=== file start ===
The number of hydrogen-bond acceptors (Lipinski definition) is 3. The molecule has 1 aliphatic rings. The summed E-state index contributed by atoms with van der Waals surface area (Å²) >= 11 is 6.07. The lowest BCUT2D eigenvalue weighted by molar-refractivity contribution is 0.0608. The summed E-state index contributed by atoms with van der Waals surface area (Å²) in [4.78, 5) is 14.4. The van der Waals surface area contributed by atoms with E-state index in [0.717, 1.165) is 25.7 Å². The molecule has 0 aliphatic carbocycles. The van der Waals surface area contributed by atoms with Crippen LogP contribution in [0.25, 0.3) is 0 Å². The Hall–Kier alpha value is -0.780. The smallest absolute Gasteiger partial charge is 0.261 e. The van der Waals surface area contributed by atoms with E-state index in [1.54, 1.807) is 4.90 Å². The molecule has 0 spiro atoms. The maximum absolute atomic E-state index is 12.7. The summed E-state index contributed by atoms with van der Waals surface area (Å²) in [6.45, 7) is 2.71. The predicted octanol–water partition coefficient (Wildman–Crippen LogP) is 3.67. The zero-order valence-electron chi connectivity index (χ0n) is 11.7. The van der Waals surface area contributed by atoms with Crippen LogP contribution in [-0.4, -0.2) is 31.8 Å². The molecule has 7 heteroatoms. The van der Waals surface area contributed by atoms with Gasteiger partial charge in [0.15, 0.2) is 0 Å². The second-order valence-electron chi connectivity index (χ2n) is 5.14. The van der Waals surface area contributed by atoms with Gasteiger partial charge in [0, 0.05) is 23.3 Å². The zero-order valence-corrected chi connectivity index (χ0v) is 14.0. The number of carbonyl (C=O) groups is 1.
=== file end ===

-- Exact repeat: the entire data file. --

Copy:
The number of hydrogen-bond acceptors (Lipinski definition) is 3. The molecule has 1 aliphatic rings. The summed E-state index contributed by atoms with van der Waals surface area (Å²) >= 11 is 6.07. The lowest BCUT2D eigenvalue weighted by molar-refractivity contribution is 0.0608. The summed E-state index contributed by atoms with van der Waals surface area (Å²) in [4.78, 5) is 14.4. The van der Waals surface area contributed by atoms with E-state index in [0.717, 1.165) is 25.7 Å². The molecule has 0 aliphatic carbocycles. The van der Waals surface area contributed by atoms with Crippen LogP contribution in [0.25, 0.3) is 0 Å². The Hall–Kier alpha value is -0.780. The smallest absolute Gasteiger partial charge is 0.261 e. The van der Waals surface area contributed by atoms with E-state index in [1.54, 1.807) is 4.90 Å². The molecule has 0 spiro atoms. The maximum absolute atomic E-state index is 12.7. The summed E-state index contributed by atoms with van der Waals surface area (Å²) in [6.45, 7) is 2.71. The predicted octanol–water partition coefficient (Wildman–Crippen LogP) is 3.67. The zero-order valence-electron chi connectivity index (χ0n) is 11.7. The van der Waals surface area contributed by atoms with Crippen LogP contribution in [-0.4, -0.2) is 31.8 Å². The molecule has 7 heteroatoms. The van der Waals surface area contributed by atoms with Gasteiger partial charge in [0.15, 0.2) is 0 Å². The second-order valence-electron chi connectivity index (χ2n) is 5.14. The van der Waals surface area contributed by atoms with Gasteiger partial charge in [0, 0.05) is 23.3 Å². The zero-order valence-corrected chi connectivity index (χ0v) is 14.0. The number of carbonyl (C=O) groups is 1.